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  1. Fulltext. Controlled trial of the effect of length, incentives, and follow-up techniques on response to a mailed questionnaire.

    Article - En anglais

    Fulltext.

    Mailed questionnaires are an economical method of data collection for epidemiologic studies, but response tends to be lower than for telephone or personal interviews.

    As part of a follow-up study of volunteers who provided a brief health history and blood sample for a blood specimen bank in 1989, the authors conducted a controlled trial of the effect of length, incentives, and follow-up techniques on response to a mailed questionnaire.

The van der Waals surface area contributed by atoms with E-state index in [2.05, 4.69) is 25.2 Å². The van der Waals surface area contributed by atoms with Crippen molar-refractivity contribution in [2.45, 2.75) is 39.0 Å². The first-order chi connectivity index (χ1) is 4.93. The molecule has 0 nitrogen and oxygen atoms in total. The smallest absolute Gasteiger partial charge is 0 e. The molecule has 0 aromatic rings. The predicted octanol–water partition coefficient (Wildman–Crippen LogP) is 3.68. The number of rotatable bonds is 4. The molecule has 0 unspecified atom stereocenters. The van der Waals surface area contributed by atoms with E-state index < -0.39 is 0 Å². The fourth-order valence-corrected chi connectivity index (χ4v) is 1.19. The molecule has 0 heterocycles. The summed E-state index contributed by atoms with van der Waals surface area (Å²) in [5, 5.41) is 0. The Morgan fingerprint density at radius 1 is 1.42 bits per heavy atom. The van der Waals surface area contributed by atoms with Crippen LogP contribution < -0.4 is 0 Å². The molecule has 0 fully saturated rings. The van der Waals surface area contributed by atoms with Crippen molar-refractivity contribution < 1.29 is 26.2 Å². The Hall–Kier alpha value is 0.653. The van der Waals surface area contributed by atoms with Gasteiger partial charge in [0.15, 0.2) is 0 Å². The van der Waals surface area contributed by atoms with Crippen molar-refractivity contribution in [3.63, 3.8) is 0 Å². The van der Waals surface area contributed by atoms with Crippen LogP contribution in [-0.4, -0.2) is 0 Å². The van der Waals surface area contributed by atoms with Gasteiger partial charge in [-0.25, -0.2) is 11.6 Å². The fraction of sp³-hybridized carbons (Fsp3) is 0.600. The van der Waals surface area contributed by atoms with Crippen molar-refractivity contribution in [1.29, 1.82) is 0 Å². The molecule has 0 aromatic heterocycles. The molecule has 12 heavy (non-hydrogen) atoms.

Interventions tested included variations on length of the questionnaire, effect of a monetary incentive, and effect of a postcard reminder versus a letter accompanied by a second questionnaire.

    Response was similar for the short (16-item, 4-page) and long (76-item, 16-page) questionnaire groups.

    The monetary incentive did not improve the frequency of response.

    The second mailing of a questionnaire was significantly better than a postcard reminder in improving responses (23% vs. 10%). It is important to systematically test marketing principles to determine which techniques are effective in increasing response to mailed questionnaires for epidemiologic studies.

    Mots-clés Pascal : Etude en condition contrôlée, Epidémiologie, Méthodologie, Questionnaire, Enquête par correspondance, Réponse, Taux, Motivation, Evaluation, Collecte donnée, Homme

    Mots-clés Pascal anglais : Controlled environment study, Epidemiology, Methodology, Questionnaire, Mail inquiry, Response, Rate, Motivation, Evaluation, Data gathering, Human

    Logo du centre Notice produite par :
    Inist-CNRS - Institut de l'Information Scientifique et Technique

    Cote : 99-0049642

    Code Inist : 002B30A01A1. Création : 31/05/1999.